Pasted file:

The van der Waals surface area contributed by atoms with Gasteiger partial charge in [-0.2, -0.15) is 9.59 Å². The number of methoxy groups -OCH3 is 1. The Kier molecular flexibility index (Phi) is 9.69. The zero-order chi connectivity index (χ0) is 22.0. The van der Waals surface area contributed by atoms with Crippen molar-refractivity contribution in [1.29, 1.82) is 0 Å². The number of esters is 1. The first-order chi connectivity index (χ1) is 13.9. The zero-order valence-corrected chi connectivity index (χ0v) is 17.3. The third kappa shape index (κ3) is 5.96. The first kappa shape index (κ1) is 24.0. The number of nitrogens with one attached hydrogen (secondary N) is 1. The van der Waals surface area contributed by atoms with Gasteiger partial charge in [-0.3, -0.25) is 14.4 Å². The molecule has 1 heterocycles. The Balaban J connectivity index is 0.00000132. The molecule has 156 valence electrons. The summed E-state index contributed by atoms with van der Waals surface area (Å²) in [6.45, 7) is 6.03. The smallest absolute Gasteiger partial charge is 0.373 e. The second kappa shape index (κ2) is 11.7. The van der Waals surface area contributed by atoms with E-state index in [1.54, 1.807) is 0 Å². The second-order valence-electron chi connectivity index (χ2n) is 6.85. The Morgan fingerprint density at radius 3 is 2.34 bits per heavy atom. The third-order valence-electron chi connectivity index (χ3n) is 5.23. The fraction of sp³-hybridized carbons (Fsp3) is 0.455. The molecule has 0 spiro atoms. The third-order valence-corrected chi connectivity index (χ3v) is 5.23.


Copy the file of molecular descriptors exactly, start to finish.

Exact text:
The van der Waals surface area contributed by atoms with Gasteiger partial charge in [-0.2, -0.15) is 9.59 Å². The number of methoxy groups -OCH3 is 1. The Kier molecular flexibility index (Phi) is 9.69. The zero-order chi connectivity index (χ0) is 22.0. The van der Waals surface area contributed by atoms with Crippen molar-refractivity contribution in [1.29, 1.82) is 0 Å². The number of esters is 1. The first-order chi connectivity index (χ1) is 13.9. The zero-order valence-corrected chi connectivity index (χ0v) is 17.3. The third kappa shape index (κ3) is 5.96. The first kappa shape index (κ1) is 24.0. The number of nitrogens with one attached hydrogen (secondary N) is 1. The van der Waals surface area contributed by atoms with Gasteiger partial charge in [-0.3, -0.25) is 14.4 Å². The molecule has 1 heterocycles. The Balaban J connectivity index is 0.00000132. The molecule has 156 valence electrons. The summed E-state index contributed by atoms with van der Waals surface area (Å²) in [6.45, 7) is 6.03. The smallest absolute Gasteiger partial charge is 0.373 e. The second kappa shape index (κ2) is 11.7. The van der Waals surface area contributed by atoms with E-state index in [1.54, 1.807) is 0 Å². The second-order valence-electron chi connectivity index (χ2n) is 6.85. The Morgan fingerprint density at radius 3 is 2.34 bits per heavy atom. The third-order valence-electron chi connectivity index (χ3n) is 5.23. The fraction of sp³-hybridized carbons (Fsp3) is 0.455. The molecule has 0 spiro atoms. The third-order valence-corrected chi connectivity index (χ3v) is 5.23.